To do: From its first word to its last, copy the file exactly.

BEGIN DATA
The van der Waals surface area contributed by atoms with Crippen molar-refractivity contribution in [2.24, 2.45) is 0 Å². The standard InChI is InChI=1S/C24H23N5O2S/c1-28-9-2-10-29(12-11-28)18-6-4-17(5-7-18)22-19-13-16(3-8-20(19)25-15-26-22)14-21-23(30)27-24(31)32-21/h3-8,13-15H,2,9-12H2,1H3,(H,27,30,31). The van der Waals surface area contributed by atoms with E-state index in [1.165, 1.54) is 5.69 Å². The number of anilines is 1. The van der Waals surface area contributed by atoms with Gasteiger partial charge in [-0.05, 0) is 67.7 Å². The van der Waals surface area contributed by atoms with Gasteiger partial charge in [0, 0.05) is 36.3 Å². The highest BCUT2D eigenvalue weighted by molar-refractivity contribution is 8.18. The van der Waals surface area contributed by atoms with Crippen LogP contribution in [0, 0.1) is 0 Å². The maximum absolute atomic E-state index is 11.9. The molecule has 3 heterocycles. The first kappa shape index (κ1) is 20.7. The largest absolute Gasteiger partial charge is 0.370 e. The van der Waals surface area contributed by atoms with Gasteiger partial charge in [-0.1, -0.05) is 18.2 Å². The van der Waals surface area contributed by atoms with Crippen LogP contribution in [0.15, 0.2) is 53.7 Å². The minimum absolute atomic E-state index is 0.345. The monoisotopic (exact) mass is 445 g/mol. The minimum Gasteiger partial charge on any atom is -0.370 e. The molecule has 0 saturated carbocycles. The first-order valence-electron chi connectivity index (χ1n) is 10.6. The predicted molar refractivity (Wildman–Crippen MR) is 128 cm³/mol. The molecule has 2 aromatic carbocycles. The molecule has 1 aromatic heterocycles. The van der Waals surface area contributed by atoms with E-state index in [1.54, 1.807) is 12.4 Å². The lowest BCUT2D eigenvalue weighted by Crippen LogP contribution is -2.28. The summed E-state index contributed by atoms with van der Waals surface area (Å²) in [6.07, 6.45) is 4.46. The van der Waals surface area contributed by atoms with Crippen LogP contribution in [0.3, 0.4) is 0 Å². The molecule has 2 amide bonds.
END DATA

The van der Waals surface area contributed by atoms with Crippen molar-refractivity contribution in [2.24, 2.45) is 0 Å². The standard InChI is InChI=1S/C24H23N5O2S/c1-28-9-2-10-29(12-11-28)18-6-4-17(5-7-18)22-19-13-16(3-8-20(19)25-15-26-22)14-21-23(30)27-24(31)32-21/h3-8,13-15H,2,9-12H2,1H3,(H,27,30,31). The van der Waals surface area contributed by atoms with E-state index in [1.165, 1.54) is 5.69 Å². The number of anilines is 1. The van der Waals surface area contributed by atoms with Gasteiger partial charge in [-0.05, 0) is 67.7 Å². The van der Waals surface area contributed by atoms with Gasteiger partial charge in [0, 0.05) is 36.3 Å². The highest BCUT2D eigenvalue weighted by molar-refractivity contribution is 8.18. The van der Waals surface area contributed by atoms with Crippen LogP contribution in [0, 0.1) is 0 Å². The maximum absolute atomic E-state index is 11.9. The molecule has 3 heterocycles. The first kappa shape index (κ1) is 20.7. The largest absolute Gasteiger partial charge is 0.370 e. The van der Waals surface area contributed by atoms with Gasteiger partial charge in [-0.1, -0.05) is 18.2 Å². The van der Waals surface area contributed by atoms with Crippen LogP contribution in [0.15, 0.2) is 53.7 Å². The minimum absolute atomic E-state index is 0.345. The monoisotopic (exact) mass is 445 g/mol. The minimum Gasteiger partial charge on any atom is -0.370 e. The molecule has 0 saturated carbocycles. The first-order valence-electron chi connectivity index (χ1n) is 10.6. The predicted molar refractivity (Wildman–Crippen MR) is 128 cm³/mol. The molecule has 2 aromatic carbocycles. The molecule has 1 aromatic heterocycles. The van der Waals surface area contributed by atoms with E-state index in [1.54, 1.807) is 12.4 Å². The lowest BCUT2D eigenvalue weighted by Crippen LogP contribution is -2.28. The summed E-state index contributed by atoms with van der Waals surface area (Å²) in [6.07, 6.45) is 4.46. The van der Waals surface area contributed by atoms with Crippen LogP contribution in [0.3, 0.4) is 0 Å². The molecule has 2 amide bonds.